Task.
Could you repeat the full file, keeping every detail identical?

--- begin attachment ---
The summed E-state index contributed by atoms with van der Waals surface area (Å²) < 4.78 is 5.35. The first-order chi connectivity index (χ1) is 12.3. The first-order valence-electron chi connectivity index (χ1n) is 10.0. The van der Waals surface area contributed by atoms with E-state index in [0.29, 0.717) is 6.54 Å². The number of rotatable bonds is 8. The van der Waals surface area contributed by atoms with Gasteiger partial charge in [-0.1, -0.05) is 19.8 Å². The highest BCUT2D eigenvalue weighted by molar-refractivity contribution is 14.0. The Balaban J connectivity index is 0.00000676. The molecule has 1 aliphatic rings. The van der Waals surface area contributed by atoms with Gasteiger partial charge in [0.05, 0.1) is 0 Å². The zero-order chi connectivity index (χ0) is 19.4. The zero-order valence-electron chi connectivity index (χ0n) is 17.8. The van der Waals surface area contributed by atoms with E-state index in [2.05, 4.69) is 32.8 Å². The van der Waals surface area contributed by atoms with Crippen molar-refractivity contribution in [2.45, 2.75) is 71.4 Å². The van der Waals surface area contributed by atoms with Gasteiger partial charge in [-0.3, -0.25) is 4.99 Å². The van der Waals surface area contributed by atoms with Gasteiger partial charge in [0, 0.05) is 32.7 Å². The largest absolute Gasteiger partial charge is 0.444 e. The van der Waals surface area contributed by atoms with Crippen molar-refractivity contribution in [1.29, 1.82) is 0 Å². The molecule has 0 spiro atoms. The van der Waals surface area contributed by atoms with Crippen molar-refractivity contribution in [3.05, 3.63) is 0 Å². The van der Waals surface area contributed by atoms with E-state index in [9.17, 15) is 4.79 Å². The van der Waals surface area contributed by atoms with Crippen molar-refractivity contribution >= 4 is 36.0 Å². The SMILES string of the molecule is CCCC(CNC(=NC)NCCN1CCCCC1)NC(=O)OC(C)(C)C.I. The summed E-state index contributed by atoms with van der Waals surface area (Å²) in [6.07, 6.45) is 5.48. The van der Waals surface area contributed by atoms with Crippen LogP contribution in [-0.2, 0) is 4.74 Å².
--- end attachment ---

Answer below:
The summed E-state index contributed by atoms with van der Waals surface area (Å²) < 4.78 is 5.35. The first-order chi connectivity index (χ1) is 12.3. The first-order valence-electron chi connectivity index (χ1n) is 10.0. The van der Waals surface area contributed by atoms with E-state index in [0.29, 0.717) is 6.54 Å². The number of rotatable bonds is 8. The van der Waals surface area contributed by atoms with Gasteiger partial charge in [-0.1, -0.05) is 19.8 Å². The highest BCUT2D eigenvalue weighted by molar-refractivity contribution is 14.0. The Balaban J connectivity index is 0.00000676. The molecule has 1 aliphatic rings. The van der Waals surface area contributed by atoms with Gasteiger partial charge in [0.05, 0.1) is 0 Å². The zero-order chi connectivity index (χ0) is 19.4. The zero-order valence-electron chi connectivity index (χ0n) is 17.8. The van der Waals surface area contributed by atoms with E-state index in [2.05, 4.69) is 32.8 Å². The van der Waals surface area contributed by atoms with Crippen molar-refractivity contribution in [2.45, 2.75) is 71.4 Å². The van der Waals surface area contributed by atoms with Gasteiger partial charge in [-0.3, -0.25) is 4.99 Å². The van der Waals surface area contributed by atoms with Gasteiger partial charge in [0, 0.05) is 32.7 Å². The largest absolute Gasteiger partial charge is 0.444 e. The van der Waals surface area contributed by atoms with Crippen molar-refractivity contribution in [1.29, 1.82) is 0 Å². The molecule has 0 spiro atoms. The van der Waals surface area contributed by atoms with Crippen molar-refractivity contribution in [3.05, 3.63) is 0 Å². The van der Waals surface area contributed by atoms with E-state index in [9.17, 15) is 4.79 Å². The van der Waals surface area contributed by atoms with Crippen molar-refractivity contribution >= 4 is 36.0 Å². The SMILES string of the molecule is CCCC(CNC(=NC)NCCN1CCCCC1)NC(=O)OC(C)(C)C.I. The summed E-state index contributed by atoms with van der Waals surface area (Å²) in [6.07, 6.45) is 5.48. The van der Waals surface area contributed by atoms with Crippen LogP contribution in [-0.2, 0) is 4.74 Å².